“No, thanks. I have a town council meeting in twenty minutes. What I need is for you to say you’ll give us at least a year at the hospital, see if you can turn things around.”
            “I’m a doctor, not a miracle worker.”
            The mayor nodded. “I’ve done my homework. The internet doesn’t keep secrets. You’re a well-respected surgeon in the medical community. With you in charge, we could attract other talent, maybe get some funding to keep the hospital running.”
            Shaking his head, Wynn laughed. “I’m not nearly as famous outside of this town as you and a lot of other people seem to think. I can’t help you, Tom. I’m not staying here long.”
            Tom took his time standing and descending the rickety wooden steps. He gazed across the field dotted by wildflowers to the brightly painted McNeil house. “You ever hear from Trudi?”
            “Nope. Why should I?”
            Tom shrugged. “Just wondered. There was a time you two were quite an item. Surprised everyone when you each married other people.”
            “Ancient history. We were kids.” Wynn’s glance swept to the white clapboard house, settling back on his old high school classmate. “Are we done here? I have a leaky sink to repair. Got to get this place ready to sell.”
            “You know where to find me if you change your mind.” Tom waddled more than walked to the jeep and hefted his body inside. He waved and backed the vehicle from the driveway.       
            Wynn’s gaze drifted back to the McNeil house once more. He should at least stop by and pay a courtesy visit to Mrs. McNeil. He’d heard she was in ill health since her husband died last year. He took in a deep breath and returned to the kitchen to face the dripping pipe beneath the timeworn aluminum sink.
            He was used to working with his hands, but in a much more delicate manner in which his movements dictated life or death. Tightening the pipe wrench, he gave a hard twist and the pipe gave way. Water splattered onto his face, leaving him sputtering. “Dammit.” He lifted his head and connected with the pipe. Pain shot across his forehead. “Shit!” He slid his body out of the narrow space and felt his wounded head, but his fingers came away clean. He hadn’t broken the skin. He would have a goose egg.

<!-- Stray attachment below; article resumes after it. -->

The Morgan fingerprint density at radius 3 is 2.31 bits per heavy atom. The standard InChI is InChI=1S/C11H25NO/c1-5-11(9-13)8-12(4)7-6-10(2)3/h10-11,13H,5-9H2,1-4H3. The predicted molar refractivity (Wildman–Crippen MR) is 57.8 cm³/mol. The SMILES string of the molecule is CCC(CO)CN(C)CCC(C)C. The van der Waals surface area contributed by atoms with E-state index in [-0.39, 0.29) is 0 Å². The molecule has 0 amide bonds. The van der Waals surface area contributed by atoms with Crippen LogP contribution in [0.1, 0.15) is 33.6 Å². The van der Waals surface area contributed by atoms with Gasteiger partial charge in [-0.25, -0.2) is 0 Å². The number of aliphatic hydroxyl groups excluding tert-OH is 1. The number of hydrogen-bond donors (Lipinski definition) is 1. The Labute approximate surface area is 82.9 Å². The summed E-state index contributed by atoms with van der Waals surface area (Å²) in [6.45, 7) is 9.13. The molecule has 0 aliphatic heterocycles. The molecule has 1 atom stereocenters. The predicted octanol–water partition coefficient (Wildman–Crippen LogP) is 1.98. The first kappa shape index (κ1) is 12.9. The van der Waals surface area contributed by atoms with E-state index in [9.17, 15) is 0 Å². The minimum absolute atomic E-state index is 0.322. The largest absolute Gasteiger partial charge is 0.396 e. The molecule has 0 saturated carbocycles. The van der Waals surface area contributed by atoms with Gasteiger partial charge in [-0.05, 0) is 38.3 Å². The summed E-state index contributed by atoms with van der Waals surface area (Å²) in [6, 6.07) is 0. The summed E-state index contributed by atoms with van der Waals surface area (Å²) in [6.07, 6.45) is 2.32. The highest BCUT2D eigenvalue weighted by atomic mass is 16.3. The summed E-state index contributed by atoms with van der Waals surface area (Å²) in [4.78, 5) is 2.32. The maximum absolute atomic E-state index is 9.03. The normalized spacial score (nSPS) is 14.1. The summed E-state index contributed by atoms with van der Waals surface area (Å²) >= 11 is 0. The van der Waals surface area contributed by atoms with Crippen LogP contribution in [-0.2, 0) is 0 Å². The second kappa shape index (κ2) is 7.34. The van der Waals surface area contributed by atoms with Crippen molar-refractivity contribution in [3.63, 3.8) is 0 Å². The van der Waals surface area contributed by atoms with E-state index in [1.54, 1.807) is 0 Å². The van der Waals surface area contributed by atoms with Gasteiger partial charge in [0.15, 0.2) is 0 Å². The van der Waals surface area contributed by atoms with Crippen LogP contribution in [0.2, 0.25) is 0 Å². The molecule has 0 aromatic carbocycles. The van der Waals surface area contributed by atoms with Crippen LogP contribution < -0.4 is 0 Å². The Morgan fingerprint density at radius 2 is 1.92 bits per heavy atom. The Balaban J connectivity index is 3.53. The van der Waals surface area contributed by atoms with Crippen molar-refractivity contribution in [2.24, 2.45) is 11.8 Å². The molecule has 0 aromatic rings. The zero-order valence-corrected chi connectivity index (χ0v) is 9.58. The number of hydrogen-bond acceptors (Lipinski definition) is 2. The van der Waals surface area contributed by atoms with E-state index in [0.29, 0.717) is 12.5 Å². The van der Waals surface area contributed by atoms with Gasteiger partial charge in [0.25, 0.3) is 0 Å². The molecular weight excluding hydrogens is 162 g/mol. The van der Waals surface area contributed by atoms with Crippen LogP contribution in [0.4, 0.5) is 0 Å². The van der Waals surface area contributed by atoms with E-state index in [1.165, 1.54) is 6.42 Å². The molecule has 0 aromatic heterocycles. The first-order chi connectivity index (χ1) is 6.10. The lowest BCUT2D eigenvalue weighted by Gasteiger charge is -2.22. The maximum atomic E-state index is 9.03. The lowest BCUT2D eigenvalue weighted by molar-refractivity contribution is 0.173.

When he was a teenager, he’d been too busy with football to learn basic household repair skills from his father. He felt so damned helpless as he peered back under the sink at the separated pipe. He had two choices—buy a ‘how to’ book and figure it out for himself, or call in a professional. How many times had he reminded his patients that he was the professional who could best determine their medical needs? And what was he trying to prove, anyway, by undertaking the repairs to get the old farmhouse ready for sale? Swallowing his pride and taking his own advice, he crossed the kitchen and picked up the phone book.
            He dialed the number for the first listing—A-1 Plumbing. Someone would be there the following morning, he was told. He was instructed not to run water in that sink in the meantime. Wynn looked at the phone with disgust. “I figured that much out myself.”
            He hung up, feeling badly about taking his frustration out on the plumber. He should save his frustrations at least until he got the bill.
            Wynn opened the back door and stepped out onto the stoop. He drew in a lungful of fresh air and relished in the quiet. In the weeks since he returned to his family home, he found it a challenge to adjust to the stillness. Not that he missed the sounds of traffic, honking horns, shouting motorists, and the smell of buses belching diesel. But the absolute stillness unsettled him. Perhaps because he had nothing to drown out his memories, or to give him the false perception that he was not alone.
            It was ludicrous for him to even consider returning to Paxton Corners permanently. He’d worked hard to get to where he was—Chief of Surgery at the University of Pittsburgh Medical Center. He was forty-eight years old and realized his life’s dream. That should count for something. It should. He waited, but the emptiness inside matched the stillness around him. The realization that he had nothing to look forward to sent a chill through his six-foot frame and he shuddered.
            He stepped into the afternoon sun and headed toward the creek. If he didn’t move, he might freeze on the spot like Lot’s wife turned to a pillar of salt. As he walked through the tall grass, he worked at convincing himself these feelings were nothing more than normal grief over preparing his family homestead for sale. He endured too much change, too many losses these past few years. Once the dust settled again and he was back in Pittsburgh, he would be fine. That’s what he told himself. But he had taken enough courses in psychology to recognize bullshit when it hit him in the face.

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To read more about Wynn and to meet Trudi when they are reunited thirty years after they went their separate ways, get your copy of The Promise Tree at Wings ePress,, or B&